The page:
López Obrador was the leader of Mexico’s Party of the Democratic Revolution (PRD) from 1996-1999. The PRD is a member of the Broad Progressive Front alliance (a coalition of leftist political parties in Mexico) and one of two Mexican parties that are full members of the Socialist International, the other one being the Institutional Revolutionary Party (PRI).
However, in 2012, López Obrador founded a cross-party organization called MORENA to support his candidacy in that year’s presidential election. (MORENA is a Spanish acronym for Movimiento Regeneración Nacional, the National Regeneration Movement.) After his failed run for the presidency, López Obrador left the PRD and MORENA was transformed from an unofficial “movement” into a political party, being formally registered as such in 2014.
A puff piece about MORENA published by People’s World on December 4, 2015 stated:
Morena aims to become a people’s movement, not just a political party. It aims to transform the nation’s priorities to meet the needs of its people and to put an end to corruption and special privileges. The party’s structure and Congress were meant to embody those goals.
Over 1,900 Morena delegates gathered at its second congress with an equal number of men and women in attendance. A total change in leadership took place, as is supposed to happen every three years. No one can be reelected to the same post they had previously held in the party. They elected Andres Manuel [López Obrador] (or AMLO, as he is referred to endearingly) unanimously to the office of party president.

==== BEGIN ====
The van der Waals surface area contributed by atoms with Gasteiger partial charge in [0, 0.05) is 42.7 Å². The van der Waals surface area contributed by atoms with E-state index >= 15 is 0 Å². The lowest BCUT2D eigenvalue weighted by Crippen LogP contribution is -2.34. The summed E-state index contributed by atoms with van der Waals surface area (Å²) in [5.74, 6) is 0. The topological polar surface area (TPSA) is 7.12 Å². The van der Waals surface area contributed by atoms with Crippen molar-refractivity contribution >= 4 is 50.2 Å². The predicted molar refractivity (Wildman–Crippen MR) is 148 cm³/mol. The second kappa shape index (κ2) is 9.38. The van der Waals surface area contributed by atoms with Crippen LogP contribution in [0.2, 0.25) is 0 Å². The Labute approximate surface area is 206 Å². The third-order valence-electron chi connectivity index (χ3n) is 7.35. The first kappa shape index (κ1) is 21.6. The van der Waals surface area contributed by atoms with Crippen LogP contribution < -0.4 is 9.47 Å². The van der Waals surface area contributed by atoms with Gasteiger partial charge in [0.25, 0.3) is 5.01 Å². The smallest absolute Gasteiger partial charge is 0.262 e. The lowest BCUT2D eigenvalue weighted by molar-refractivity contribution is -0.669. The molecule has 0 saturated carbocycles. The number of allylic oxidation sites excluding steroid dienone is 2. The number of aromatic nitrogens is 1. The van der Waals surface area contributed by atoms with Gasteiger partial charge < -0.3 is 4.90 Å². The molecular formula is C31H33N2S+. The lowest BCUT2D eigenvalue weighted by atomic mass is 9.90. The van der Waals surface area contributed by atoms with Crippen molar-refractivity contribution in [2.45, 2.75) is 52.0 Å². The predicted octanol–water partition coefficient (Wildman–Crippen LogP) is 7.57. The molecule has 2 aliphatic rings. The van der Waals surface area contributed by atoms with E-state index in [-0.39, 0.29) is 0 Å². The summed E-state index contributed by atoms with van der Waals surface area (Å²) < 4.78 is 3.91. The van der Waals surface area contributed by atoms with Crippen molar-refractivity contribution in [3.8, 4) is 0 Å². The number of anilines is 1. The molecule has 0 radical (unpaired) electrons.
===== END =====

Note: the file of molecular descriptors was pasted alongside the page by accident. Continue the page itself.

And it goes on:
As for the objectivity of People’s World, a note on the paper’s website make things perfectly clear: “The websites enjoy a special relationship with the Communist Party USA, founded in 1919, and publish its news and views.”
A February 6 article from NBC News cited a recent poll indicating that López Obrador would win the presidency if the election were held today. This up-and-coming leftist politician’s eagerness to have the Mexican government present a lawsuit at the UN against the U.S. government for “violation of human rights and racial discrimination,” indicates that he views the UN as a place that would be hospitable to his views. And if his leadership of a party that is a member of the Socialist International is any indication, there is good reason why López Obrador’s message should find sympathetic ears at the UN.
In a 2010 article, “The Grasp of Socialist International,” we provided evidence that the Socialist International (SI) is firmly entrenched at the UN and intends to use the framework of the world body to accomplish its objective of establishing a world government. We noted: